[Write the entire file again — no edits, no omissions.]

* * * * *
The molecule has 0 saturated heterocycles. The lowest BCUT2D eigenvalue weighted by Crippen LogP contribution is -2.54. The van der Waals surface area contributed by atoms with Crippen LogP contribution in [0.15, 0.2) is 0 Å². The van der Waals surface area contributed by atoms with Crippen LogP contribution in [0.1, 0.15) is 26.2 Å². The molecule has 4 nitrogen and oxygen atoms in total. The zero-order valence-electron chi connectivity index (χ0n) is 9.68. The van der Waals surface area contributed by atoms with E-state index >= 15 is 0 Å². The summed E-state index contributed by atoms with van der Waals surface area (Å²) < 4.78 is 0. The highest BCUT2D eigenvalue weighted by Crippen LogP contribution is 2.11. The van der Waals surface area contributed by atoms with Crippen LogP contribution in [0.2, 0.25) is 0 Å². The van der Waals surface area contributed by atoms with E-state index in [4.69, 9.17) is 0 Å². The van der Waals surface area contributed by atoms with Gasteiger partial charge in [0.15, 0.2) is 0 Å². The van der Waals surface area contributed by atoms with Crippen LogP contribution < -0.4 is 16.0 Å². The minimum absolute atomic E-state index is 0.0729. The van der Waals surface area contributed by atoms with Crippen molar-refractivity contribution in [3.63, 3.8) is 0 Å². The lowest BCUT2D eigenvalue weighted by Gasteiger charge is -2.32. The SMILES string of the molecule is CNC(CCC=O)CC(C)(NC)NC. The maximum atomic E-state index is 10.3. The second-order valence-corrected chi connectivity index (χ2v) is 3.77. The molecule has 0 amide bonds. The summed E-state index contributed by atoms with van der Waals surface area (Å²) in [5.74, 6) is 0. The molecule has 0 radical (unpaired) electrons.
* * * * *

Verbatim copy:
The molecule has 0 saturated heterocycles. The lowest BCUT2D eigenvalue weighted by Crippen LogP contribution is -2.54. The van der Waals surface area contributed by atoms with Crippen LogP contribution in [0.15, 0.2) is 0 Å². The van der Waals surface area contributed by atoms with Crippen LogP contribution in [0.1, 0.15) is 26.2 Å². The molecule has 4 nitrogen and oxygen atoms in total. The zero-order valence-electron chi connectivity index (χ0n) is 9.68. The van der Waals surface area contributed by atoms with E-state index >= 15 is 0 Å². The summed E-state index contributed by atoms with van der Waals surface area (Å²) < 4.78 is 0. The highest BCUT2D eigenvalue weighted by Crippen LogP contribution is 2.11. The van der Waals surface area contributed by atoms with Crippen LogP contribution in [0.2, 0.25) is 0 Å². The van der Waals surface area contributed by atoms with E-state index in [4.69, 9.17) is 0 Å². The van der Waals surface area contributed by atoms with Gasteiger partial charge in [0.15, 0.2) is 0 Å². The van der Waals surface area contributed by atoms with Crippen LogP contribution < -0.4 is 16.0 Å². The minimum absolute atomic E-state index is 0.0729. The van der Waals surface area contributed by atoms with Crippen molar-refractivity contribution in [3.63, 3.8) is 0 Å². The lowest BCUT2D eigenvalue weighted by Gasteiger charge is -2.32. The SMILES string of the molecule is CNC(CCC=O)CC(C)(NC)NC. The maximum atomic E-state index is 10.3. The second-order valence-corrected chi connectivity index (χ2v) is 3.77. The molecule has 0 amide bonds. The summed E-state index contributed by atoms with van der Waals surface area (Å²) in [5.74, 6) is 0. The molecule has 0 radical (unpaired) electrons.